We say mentor; you think Yoda, Mr Miyagi or Dumbldore (oh, just us? As you were, then). Your free time, your movie choices.
The point is, mentoring usually conjures up a character like Yoda (just saying…) calmly offering up wise, insightful advice to the protagonist. In turn, said hero battles their inner and outer demons to overcome a potentially catastrophic challenge. Cue the montage, emotional music and happy(ish) ending.
But mentoring is more than that. Over at Strivin HQ, we focus on 3 styles:
- Peer mentoring – when you connect with a network of similar professionals and support each other with advice, insights and learning opportunities.
- Group mentoring – an open forum run by an experienced mentor with a group of other professionals.
- 1-2-1 mentoring – the ‘traditional’ setup of a more experienced person (Mr Miyagi, obvs) supporting someone who’s at an earlier stage of their career.
So what’s the right mentoring match for you? Can we delve into everything a bit more? Could the movie analogy please cease?
Yes, yes and maybe.
Peer mentoring is a bit like gathering all your work wives in one place and helping each other through the ups and downs of your careers. You’re ‘matched’ with 5 or 6 other professionals working in similar roles, and meet regularly to unpick tricky topics, share ideas and act as sounding boards for one another.
And, because it’s the same people meeting each time, you can build on previous discussions and share the outcomes of the particular challenge you were facing (did the group’s advice work? What did you learn?)
In the end, it’s about expanding your network in a collaborative environment and feeling like you’ve got a safe space to take your work worries (and wins, of course – it’s not all doom and gloom!)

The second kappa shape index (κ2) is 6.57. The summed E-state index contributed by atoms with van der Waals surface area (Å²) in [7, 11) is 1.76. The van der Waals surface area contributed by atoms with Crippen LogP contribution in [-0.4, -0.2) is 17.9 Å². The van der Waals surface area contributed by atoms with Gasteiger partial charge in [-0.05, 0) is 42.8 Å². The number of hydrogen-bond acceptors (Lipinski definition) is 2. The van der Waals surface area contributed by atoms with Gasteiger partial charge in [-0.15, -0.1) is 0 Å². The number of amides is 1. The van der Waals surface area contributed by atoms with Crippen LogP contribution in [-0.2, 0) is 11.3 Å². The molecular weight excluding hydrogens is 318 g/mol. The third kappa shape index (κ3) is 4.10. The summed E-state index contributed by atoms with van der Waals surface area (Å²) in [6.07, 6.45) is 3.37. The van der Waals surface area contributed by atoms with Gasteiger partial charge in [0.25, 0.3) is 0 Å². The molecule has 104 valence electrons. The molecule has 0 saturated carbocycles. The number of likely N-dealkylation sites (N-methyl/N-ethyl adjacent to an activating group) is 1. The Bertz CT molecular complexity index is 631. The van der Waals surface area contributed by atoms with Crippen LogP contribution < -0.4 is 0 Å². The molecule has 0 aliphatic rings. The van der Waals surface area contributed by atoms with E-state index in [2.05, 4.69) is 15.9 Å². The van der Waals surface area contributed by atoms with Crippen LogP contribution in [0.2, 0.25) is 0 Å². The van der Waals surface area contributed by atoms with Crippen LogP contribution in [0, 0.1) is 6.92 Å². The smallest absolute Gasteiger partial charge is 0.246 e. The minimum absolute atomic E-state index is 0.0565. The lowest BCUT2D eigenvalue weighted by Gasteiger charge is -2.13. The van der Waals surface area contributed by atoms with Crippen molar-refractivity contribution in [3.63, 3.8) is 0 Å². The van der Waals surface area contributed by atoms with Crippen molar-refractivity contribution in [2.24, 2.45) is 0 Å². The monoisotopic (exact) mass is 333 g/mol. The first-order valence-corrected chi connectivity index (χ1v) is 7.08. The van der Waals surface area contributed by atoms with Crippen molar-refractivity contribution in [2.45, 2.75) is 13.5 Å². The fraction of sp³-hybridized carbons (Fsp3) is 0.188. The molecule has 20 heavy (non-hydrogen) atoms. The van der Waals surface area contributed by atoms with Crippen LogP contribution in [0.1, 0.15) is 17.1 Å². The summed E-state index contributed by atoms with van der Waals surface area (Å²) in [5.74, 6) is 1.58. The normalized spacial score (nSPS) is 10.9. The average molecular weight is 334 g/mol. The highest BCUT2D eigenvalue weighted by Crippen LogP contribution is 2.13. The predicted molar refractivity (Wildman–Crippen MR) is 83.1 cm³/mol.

While similar to peer mentoring, group mentoring is more of an open forum. Anyone can rock up to the sessions, so it’s the ideal opportunity to meet different people and make connections outside of your industry.
An experienced, Yoda-like (we promised nothing) mentor facilitates the session and, rather than focusing on a specific topic (like peer mentoring does), any question or problem can be asked or shared. Then, as a group, you workshop the issues together.
Different perspectives can often jolt us out of those stale voids we all find ourselves in sometimes and, for a 60-90 minute investment, it’s worth trying, right?
The idea here is to match a mentor with a mentee, based on what each person wants to get out of the relationship. Whatever the goals, it’s about giving and receiving advice, guidance and insights at regular catch ups.
By the very nature of 1-2-1, it’s a more intense, focused experience – i.e. you can’t hide in the background! But it’s the ideal platform to develop, crystallise and achieve a mentee’s goals which, um, is probably why people sign up in the first place.
And, while we tend to think of mentoring as purely benefiting the mentee, that’s not actually true. In fact, it’s often an incredible opportunity for mentors to hone their leadership skills, share their experiences and grow their networks.
The best part? These relationships often remain long after people have moved on from jobs, companies and industries.
How do I know what’s right for me?
Good question! To that we say…how long is a piece of string?
Yes, we know. What an annoying answer.
The thing is, there’s no right answer. It’s really about asking yourself why you’re thinking about mentoring, what you want to get out of it and how your personality plays into it.
For example, if you’re looking to take your next career step, 1-2-1 is probably your best bet.
Never done mentoring before, but want to throw a few problems out there and see how other people have dealt with them? Start with group mentoring.
Prefer group situations, but want to stick to the same people each session? Peer mentoring is a great option.
There really are no hard and fast rules, though. Most importantly, there’s no harm in trying a bit of everything to see what clicks for you. Indeed, we encourage that approach!
Mentoring your way
Suffice to say, we can’t tell you what to do (or even to get involved in mentoring at all), so…we won’t. But, if career development, network building and new skills get you excited, then it could be time to make your mentoring debut.
Ready for more? Sign to Strivin today to meet your mentor or mentee match!